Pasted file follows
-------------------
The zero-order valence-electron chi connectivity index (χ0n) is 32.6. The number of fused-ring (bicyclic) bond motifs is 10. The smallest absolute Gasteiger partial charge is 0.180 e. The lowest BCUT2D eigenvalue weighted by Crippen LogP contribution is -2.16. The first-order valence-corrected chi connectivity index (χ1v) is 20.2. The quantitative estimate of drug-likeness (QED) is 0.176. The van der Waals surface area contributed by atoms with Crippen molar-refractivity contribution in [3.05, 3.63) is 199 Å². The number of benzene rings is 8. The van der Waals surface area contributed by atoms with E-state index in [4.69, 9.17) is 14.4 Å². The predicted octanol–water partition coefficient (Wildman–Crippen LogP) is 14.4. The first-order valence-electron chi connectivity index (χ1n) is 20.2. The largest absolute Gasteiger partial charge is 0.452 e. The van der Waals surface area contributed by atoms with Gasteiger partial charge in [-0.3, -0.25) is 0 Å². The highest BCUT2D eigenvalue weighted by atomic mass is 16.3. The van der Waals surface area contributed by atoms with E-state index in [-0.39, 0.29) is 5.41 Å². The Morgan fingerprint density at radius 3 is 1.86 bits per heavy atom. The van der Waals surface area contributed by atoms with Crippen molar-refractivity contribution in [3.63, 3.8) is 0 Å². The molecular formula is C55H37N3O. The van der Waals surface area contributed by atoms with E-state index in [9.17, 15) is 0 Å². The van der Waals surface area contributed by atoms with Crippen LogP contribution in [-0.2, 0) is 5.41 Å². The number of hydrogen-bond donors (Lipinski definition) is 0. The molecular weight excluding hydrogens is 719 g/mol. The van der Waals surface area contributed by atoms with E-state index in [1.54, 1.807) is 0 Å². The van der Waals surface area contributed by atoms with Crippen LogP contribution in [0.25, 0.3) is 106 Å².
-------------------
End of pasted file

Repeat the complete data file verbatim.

The zero-order valence-electron chi connectivity index (χ0n) is 32.6. The number of fused-ring (bicyclic) bond motifs is 10. The smallest absolute Gasteiger partial charge is 0.180 e. The lowest BCUT2D eigenvalue weighted by Crippen LogP contribution is -2.16. The first-order valence-corrected chi connectivity index (χ1v) is 20.2. The quantitative estimate of drug-likeness (QED) is 0.176. The van der Waals surface area contributed by atoms with Crippen molar-refractivity contribution in [3.05, 3.63) is 199 Å². The number of benzene rings is 8. The van der Waals surface area contributed by atoms with E-state index in [4.69, 9.17) is 14.4 Å². The predicted octanol–water partition coefficient (Wildman–Crippen LogP) is 14.4. The first-order valence-electron chi connectivity index (χ1n) is 20.2. The largest absolute Gasteiger partial charge is 0.452 e. The van der Waals surface area contributed by atoms with Gasteiger partial charge in [-0.3, -0.25) is 0 Å². The highest BCUT2D eigenvalue weighted by atomic mass is 16.3. The van der Waals surface area contributed by atoms with E-state index in [-0.39, 0.29) is 5.41 Å². The Morgan fingerprint density at radius 3 is 1.86 bits per heavy atom. The van der Waals surface area contributed by atoms with Crippen molar-refractivity contribution in [3.63, 3.8) is 0 Å². The molecular formula is C55H37N3O. The van der Waals surface area contributed by atoms with E-state index in [9.17, 15) is 0 Å². The van der Waals surface area contributed by atoms with Crippen LogP contribution in [-0.2, 0) is 5.41 Å². The number of hydrogen-bond donors (Lipinski definition) is 0. The molecular weight excluding hydrogens is 719 g/mol. The van der Waals surface area contributed by atoms with E-state index in [1.54, 1.807) is 0 Å². The van der Waals surface area contributed by atoms with Crippen LogP contribution in [0.25, 0.3) is 106 Å².